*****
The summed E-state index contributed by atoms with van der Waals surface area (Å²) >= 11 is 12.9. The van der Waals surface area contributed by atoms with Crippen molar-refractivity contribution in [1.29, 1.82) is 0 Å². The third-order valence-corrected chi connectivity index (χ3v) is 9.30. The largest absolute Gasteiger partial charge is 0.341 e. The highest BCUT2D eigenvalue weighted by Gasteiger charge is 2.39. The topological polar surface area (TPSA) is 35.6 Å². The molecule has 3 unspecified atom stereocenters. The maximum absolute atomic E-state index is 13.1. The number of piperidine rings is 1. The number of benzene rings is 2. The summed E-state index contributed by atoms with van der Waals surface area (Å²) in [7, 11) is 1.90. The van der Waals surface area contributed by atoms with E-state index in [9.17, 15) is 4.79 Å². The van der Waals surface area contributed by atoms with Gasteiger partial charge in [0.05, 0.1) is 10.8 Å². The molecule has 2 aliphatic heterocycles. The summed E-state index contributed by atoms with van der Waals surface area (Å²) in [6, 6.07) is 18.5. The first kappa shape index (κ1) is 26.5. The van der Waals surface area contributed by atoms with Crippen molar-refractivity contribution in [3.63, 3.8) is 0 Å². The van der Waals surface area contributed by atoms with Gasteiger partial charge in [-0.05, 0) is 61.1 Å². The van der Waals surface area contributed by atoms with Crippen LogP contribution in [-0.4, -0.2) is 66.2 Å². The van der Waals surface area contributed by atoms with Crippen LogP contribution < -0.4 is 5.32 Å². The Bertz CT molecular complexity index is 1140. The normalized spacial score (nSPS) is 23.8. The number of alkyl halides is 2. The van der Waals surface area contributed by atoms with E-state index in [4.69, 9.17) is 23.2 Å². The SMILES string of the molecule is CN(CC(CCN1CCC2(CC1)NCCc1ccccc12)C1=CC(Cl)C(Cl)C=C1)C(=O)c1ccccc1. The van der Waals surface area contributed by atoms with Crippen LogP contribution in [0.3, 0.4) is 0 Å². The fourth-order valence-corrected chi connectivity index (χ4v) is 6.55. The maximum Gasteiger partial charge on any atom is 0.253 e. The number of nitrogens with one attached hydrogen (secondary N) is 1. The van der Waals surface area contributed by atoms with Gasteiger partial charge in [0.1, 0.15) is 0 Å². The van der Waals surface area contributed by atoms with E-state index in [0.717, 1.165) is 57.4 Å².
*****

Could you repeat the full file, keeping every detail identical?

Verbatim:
The summed E-state index contributed by atoms with van der Waals surface area (Å²) >= 11 is 12.9. The van der Waals surface area contributed by atoms with Crippen molar-refractivity contribution in [1.29, 1.82) is 0 Å². The third-order valence-corrected chi connectivity index (χ3v) is 9.30. The largest absolute Gasteiger partial charge is 0.341 e. The highest BCUT2D eigenvalue weighted by Gasteiger charge is 2.39. The topological polar surface area (TPSA) is 35.6 Å². The molecule has 3 unspecified atom stereocenters. The maximum absolute atomic E-state index is 13.1. The number of piperidine rings is 1. The number of benzene rings is 2. The summed E-state index contributed by atoms with van der Waals surface area (Å²) in [7, 11) is 1.90. The van der Waals surface area contributed by atoms with E-state index in [9.17, 15) is 4.79 Å². The van der Waals surface area contributed by atoms with Gasteiger partial charge in [0.05, 0.1) is 10.8 Å². The molecule has 2 aliphatic heterocycles. The summed E-state index contributed by atoms with van der Waals surface area (Å²) in [6, 6.07) is 18.5. The first kappa shape index (κ1) is 26.5. The van der Waals surface area contributed by atoms with Crippen molar-refractivity contribution in [3.63, 3.8) is 0 Å². The van der Waals surface area contributed by atoms with Gasteiger partial charge in [-0.05, 0) is 61.1 Å². The van der Waals surface area contributed by atoms with Crippen LogP contribution in [-0.4, -0.2) is 66.2 Å². The van der Waals surface area contributed by atoms with Crippen LogP contribution < -0.4 is 5.32 Å². The Bertz CT molecular complexity index is 1140. The normalized spacial score (nSPS) is 23.8. The number of alkyl halides is 2. The van der Waals surface area contributed by atoms with E-state index in [4.69, 9.17) is 23.2 Å². The SMILES string of the molecule is CN(CC(CCN1CCC2(CC1)NCCc1ccccc12)C1=CC(Cl)C(Cl)C=C1)C(=O)c1ccccc1. The van der Waals surface area contributed by atoms with Crippen LogP contribution in [0.3, 0.4) is 0 Å². The fourth-order valence-corrected chi connectivity index (χ4v) is 6.55. The maximum Gasteiger partial charge on any atom is 0.253 e. The number of nitrogens with one attached hydrogen (secondary N) is 1. The van der Waals surface area contributed by atoms with Gasteiger partial charge in [0.1, 0.15) is 0 Å². The van der Waals surface area contributed by atoms with E-state index in [0.717, 1.165) is 57.4 Å².